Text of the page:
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5 Signs Of A Weak Company Or Organization

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5 Signs Of A Weak Company Or Organization

Are you able to flex your company muscles? Or are is your company getting sand kicked in it’s face? If you find yourself pushed around by customers, without a strong plan for growth, easily slowed by the smallest obstacles, you need to read this post.

 

Some companies are powerful and seemingly unstoppable. Others are unpredictable, slow to adapt and, well, weak. These weak companies have a number of signs that you can spot. Whether you are the CEO, a board member or a Junior Manager in training.

 

Maybe you are an active job seeker trying to decide if a company is right for you.

 

You can look for these signs in your company:

 

1. A passive CEO

 

Whether it’s your company or one you are watching, you want an engaged CEO. The problem here is the CEO that manages the company via email, conference call and by using messengers. Easiest sign to look for? They rarely leave their office. All meetings happen in there, food is brought in there.  And, depending on the company’s size, the bathroom is in there. While there’s a lot that can be done from the desktop or dashboard these days, you can’t really measure the energy of a business, offer praise or understand who the best people are when you are locked in a bunker.

 

2. Arms length customer relationships

 

Let’s be honest, it’s easier to hang out “at the HQ” and wait for the sales team to provide their quarterly customer updates. Everyone on the HQ end gets to criticize the sales team for their handling of the recent product launch.  But the truth is that customers have somewhat complicated needs. While we’d like to say it’s simply about product quality, fair pricing and quick response, there’s a lot more to the relationship.  Especially if you are the sales person trying to serve two masters – the company and their customer. But this is true for a small business as well (if HQ and customers hang out in the same place – like a dry cleaners). You can build great loyalty through customer service that engages people.

 

3. Product lines or services that are no longer relevant

 

It’s easy to hold on to products for too long. And to offer a service well beyond its value. We do it because of habit, loyalty or emotional attachment.  And sometimes because one or two customers demand it. But if you took the time for a strategic pause you might find that you don’t need them anymore. And you might find that other adjacent antiquities are attached (software programs or inventories) that can also be cut free. You do this through a rationalization program. A project that “rationalizes” every product line or service and forces it through filters to determine whether it can be justified. Often a company cut lines, expense and services with a much smaller loss of revenue than feared.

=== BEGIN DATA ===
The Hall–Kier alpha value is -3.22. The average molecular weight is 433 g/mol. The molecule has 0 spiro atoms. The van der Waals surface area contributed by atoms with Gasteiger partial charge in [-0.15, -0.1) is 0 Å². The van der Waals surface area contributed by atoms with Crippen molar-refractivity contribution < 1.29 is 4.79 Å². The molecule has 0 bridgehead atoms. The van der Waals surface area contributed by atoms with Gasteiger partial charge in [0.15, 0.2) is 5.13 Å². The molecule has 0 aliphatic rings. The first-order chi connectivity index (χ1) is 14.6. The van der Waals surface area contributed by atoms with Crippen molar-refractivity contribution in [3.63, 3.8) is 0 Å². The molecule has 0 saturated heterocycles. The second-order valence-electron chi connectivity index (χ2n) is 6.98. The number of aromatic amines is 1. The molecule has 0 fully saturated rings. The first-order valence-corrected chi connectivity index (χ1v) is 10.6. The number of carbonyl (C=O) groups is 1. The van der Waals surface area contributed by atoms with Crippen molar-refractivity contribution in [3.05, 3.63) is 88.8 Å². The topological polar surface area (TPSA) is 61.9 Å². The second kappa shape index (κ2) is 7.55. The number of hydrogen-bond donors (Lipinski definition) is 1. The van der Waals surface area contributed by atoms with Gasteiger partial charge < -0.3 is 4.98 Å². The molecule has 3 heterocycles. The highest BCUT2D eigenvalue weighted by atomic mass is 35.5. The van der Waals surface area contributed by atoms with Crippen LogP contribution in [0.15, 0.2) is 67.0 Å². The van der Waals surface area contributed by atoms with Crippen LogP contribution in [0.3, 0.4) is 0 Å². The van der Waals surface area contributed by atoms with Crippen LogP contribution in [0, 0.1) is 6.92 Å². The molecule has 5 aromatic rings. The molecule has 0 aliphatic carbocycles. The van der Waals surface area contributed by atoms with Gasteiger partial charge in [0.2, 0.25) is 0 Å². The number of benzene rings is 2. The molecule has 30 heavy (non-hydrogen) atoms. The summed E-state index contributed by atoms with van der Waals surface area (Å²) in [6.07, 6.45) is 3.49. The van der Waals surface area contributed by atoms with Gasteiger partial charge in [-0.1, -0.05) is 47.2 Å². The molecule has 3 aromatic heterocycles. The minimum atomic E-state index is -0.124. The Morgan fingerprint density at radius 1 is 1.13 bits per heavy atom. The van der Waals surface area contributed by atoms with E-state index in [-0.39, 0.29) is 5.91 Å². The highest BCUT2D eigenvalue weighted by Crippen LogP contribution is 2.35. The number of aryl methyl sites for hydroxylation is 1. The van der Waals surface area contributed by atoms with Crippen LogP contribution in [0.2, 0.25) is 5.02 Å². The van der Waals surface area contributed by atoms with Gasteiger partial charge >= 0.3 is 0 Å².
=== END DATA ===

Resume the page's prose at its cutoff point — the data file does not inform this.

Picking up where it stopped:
4. Bloated and expensive inventories (product companies)

 

Of course you may need to be in accounting, marketing or warehousing to notice these problems, but they are significant. While they can pop in otherwise strong organizations, they are strongly evident in the weaker ones. These are symptoms of unsuccessful product launches, poor purchasing practices and inconsistent badly informed forecasting systems. These inventories suck up cash and take up valuable space.  Just sitting there.

 

5. A sales team without focus or training

 

I meet them all the time. Nice people with or without sales experience struggling to sell. But that’s their job. The lack of focus is obvious when you ask (yes, even big companies) “What is an ideal customer? And what are you doing today to identify and find/engage with more of the them?” And it’s not just about a lack of focus and training. Weak organizations leave their sales team out in the cold. Without the proper training, a clear focus for establishing new business and often, not much to sell (see #3 above). And some companies lack something as simple as a business or brand promise (i.e. a clear statement to differentiate their company from everyone else in the market).

 

Of course there are other signs of weakness. We could talk about cash flow, a disengaged board of directors, poor or abusive culture and others. If you want to look for a more complete list, you can order a marketing audit. In it you’ll find all sorts of potential areas to mark for improvement.

 

What signs do you look for in a weak company or organization?  Does your company show any of these signs?

 

Thanks chrisbulle for the photo via Flickr

Tim Tyrell-Smith focuses on marketing, brand development and business strategy for emerging and established organizations. A veteran executive in consumer marketing, Tim started his marketing career with Nestle USA and has since worked in product management on premium brands including Nestle Quik, Tree Top Apple Juice, Mauna Loa Macadamias and Meguiar’s Car Wax. He was most recently Vice President of Marketing for a private equity owned food company in Southern California. He lives with his wife and three kids in Mission Viejo, California.

Tim Tyrell-Smith – who has written posts on Fix, Build And Drive™.


About the Author

Tim Tyrell-Smith focuses on marketing, brand development and business strategy for emerging and established organizations. A veteran executive in consumer marketing, Tim started his marketing career with Nestle USA and has since worked in product management on premium brands including Nestle Quik, Tree Top Apple Juice, Mauna Loa Macadamias and Meguiar’s Car Wax. He was most recently Vice President of Marketing for a private equity owned food company in Southern California. He lives with his wife and three kids in Mission Viejo, California.

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